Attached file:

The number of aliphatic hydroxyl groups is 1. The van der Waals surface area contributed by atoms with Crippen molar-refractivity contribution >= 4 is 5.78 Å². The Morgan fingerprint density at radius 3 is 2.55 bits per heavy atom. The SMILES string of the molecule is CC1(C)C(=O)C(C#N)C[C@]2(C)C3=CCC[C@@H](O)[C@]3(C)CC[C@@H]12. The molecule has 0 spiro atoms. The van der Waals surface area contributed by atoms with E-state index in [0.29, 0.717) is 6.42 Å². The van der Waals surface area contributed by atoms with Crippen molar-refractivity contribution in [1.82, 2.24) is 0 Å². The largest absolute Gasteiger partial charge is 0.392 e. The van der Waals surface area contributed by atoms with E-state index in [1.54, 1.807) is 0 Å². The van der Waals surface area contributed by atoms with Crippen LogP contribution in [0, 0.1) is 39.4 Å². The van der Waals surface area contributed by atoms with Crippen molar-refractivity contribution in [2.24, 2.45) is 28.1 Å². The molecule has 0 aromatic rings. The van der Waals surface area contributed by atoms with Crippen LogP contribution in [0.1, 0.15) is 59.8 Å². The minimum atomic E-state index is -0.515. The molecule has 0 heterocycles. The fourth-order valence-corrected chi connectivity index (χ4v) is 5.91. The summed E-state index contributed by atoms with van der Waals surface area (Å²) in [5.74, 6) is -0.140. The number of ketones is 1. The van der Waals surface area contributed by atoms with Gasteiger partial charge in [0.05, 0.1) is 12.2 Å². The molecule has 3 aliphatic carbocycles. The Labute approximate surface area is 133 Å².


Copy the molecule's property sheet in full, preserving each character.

The number of aliphatic hydroxyl groups is 1. The van der Waals surface area contributed by atoms with Crippen molar-refractivity contribution >= 4 is 5.78 Å². The Morgan fingerprint density at radius 3 is 2.55 bits per heavy atom. The SMILES string of the molecule is CC1(C)C(=O)C(C#N)C[C@]2(C)C3=CCC[C@@H](O)[C@]3(C)CC[C@@H]12. The molecule has 0 spiro atoms. The van der Waals surface area contributed by atoms with E-state index in [0.29, 0.717) is 6.42 Å². The van der Waals surface area contributed by atoms with Crippen molar-refractivity contribution in [1.82, 2.24) is 0 Å². The largest absolute Gasteiger partial charge is 0.392 e. The van der Waals surface area contributed by atoms with E-state index in [1.54, 1.807) is 0 Å². The van der Waals surface area contributed by atoms with Crippen LogP contribution in [0, 0.1) is 39.4 Å². The van der Waals surface area contributed by atoms with Crippen molar-refractivity contribution in [2.24, 2.45) is 28.1 Å². The molecule has 0 aromatic rings. The van der Waals surface area contributed by atoms with Crippen LogP contribution in [0.1, 0.15) is 59.8 Å². The minimum atomic E-state index is -0.515. The molecule has 0 heterocycles. The fourth-order valence-corrected chi connectivity index (χ4v) is 5.91. The summed E-state index contributed by atoms with van der Waals surface area (Å²) in [5.74, 6) is -0.140. The number of ketones is 1. The van der Waals surface area contributed by atoms with Gasteiger partial charge in [0.05, 0.1) is 12.2 Å². The molecule has 3 aliphatic carbocycles. The Labute approximate surface area is 133 Å².